Malachi's Promise "And he shall turn the heart of the fathers to the children, and the heart of the children to the fathers...." Malachi 4:6

Saturday, April 24, 2010

A Marriage Made in Heaven?

















In 1870, April 24 was a Sunday. That was the day that Elizabeth Armitage and Henry Meinzen were married. I wonder if they attended church services and were married afterward. Or perhaps it was an evening wedding. No newspaper records the details of their wedding; no journal survives, if there ever was one; no family stories recount the occasion.

Elizabeth would not turn 18 for another 4 months. Henry was 32. When I first learned this information I was appalled. How could he?!!! Cradle robber!!! Perhaps I should still be appalled, but I'm not. I can't be as I learn bits and pieces of the life they lived together.

Was it a marriage made in heaven? I don't know. But I do know that the marriage survived the births of 15 children (and the deaths of 9); a number of Henry's career changes; at least 4 moves; Elizabeth's face cancer; and who knows what else.

In one of their children's birth records Henry used the endearment "Lizzie" when he gave the child's mother's name. Perhaps she had a pet name for him, too.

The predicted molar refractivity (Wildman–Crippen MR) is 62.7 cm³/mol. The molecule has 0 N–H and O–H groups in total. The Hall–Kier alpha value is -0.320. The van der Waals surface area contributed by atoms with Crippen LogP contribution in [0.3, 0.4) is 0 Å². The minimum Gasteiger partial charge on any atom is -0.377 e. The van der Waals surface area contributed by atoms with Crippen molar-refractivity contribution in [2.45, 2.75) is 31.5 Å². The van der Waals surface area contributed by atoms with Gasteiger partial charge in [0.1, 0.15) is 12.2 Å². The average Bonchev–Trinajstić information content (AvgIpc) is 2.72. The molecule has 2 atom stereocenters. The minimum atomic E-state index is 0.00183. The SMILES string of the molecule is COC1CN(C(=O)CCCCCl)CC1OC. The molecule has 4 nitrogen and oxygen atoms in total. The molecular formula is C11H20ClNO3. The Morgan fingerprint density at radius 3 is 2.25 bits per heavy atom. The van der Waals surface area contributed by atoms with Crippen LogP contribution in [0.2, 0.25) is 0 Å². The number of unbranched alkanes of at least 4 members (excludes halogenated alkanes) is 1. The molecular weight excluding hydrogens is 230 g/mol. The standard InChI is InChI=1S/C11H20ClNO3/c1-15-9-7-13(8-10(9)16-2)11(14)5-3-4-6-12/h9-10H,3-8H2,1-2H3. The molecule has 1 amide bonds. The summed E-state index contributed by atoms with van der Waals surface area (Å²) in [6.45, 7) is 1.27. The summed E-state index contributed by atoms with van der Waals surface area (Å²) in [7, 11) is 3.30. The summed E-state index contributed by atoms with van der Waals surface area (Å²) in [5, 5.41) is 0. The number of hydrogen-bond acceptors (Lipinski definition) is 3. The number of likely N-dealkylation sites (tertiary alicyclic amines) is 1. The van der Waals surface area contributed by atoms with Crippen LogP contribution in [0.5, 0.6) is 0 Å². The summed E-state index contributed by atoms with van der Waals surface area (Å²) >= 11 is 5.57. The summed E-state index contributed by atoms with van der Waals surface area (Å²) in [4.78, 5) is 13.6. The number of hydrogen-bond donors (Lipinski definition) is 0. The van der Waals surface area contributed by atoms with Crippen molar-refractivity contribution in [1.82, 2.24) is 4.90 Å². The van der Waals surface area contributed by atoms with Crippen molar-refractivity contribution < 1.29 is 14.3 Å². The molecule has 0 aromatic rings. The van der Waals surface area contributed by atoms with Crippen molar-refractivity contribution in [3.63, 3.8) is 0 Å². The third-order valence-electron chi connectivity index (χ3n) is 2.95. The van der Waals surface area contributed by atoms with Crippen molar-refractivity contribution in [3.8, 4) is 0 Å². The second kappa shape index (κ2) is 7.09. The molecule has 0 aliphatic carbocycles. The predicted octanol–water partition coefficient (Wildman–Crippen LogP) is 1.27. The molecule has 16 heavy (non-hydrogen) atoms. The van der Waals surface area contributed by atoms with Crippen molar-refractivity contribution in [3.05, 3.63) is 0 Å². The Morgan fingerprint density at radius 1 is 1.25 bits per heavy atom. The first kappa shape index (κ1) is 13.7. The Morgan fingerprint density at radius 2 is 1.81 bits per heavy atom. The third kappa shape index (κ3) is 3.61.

The marriage ended 50 years and 2 months after it began when Elizabeth died of cancer. A photo taken of Henry and the 6 surviving children after her passing seems evidence of the awful loss he felt.

Whether the marriage was made in heaven or not, I like to envision them together now, reminiscing and celebrating 140 years.

Happy Anniversary, Gramma Elizabeth and Grampa Henry.



3 comments:

  1. Nancy, have you checked the local newspaper for an account of "Lizzie" and Henry's wedding?

    You asked where I got such sharp images for the Saturday's Child post. Actually I lucked out in that Muriel and 3rd husband Howard Turnley owned businesses in the Arnold Park, Iowa, area and several local newspapers for that period happen to be at Ancestry.com. Also, the images are sharpest when viewed with and saved from their Enhanced Viewer.

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  2. More than once I've have searched the local newspapers for Henry's and Elizabeth's wedding announcement. It seems that in 1870, the Steubenville papers weren't publishing weddings except for people of prestige. It would be a miracle to find that ancestry.com or one of the other sites scans the 1870 newspapers from Steubenville and I was able to find a notice that way!

    Thanks so much for the information about using the Enhanced Viewer. I'll be sure to use it when I find images at ancestry.com.

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  3. I love this wedding picture of Lizzie and Henry. I guess back then it was more common for there to be such an age difference...maybe.

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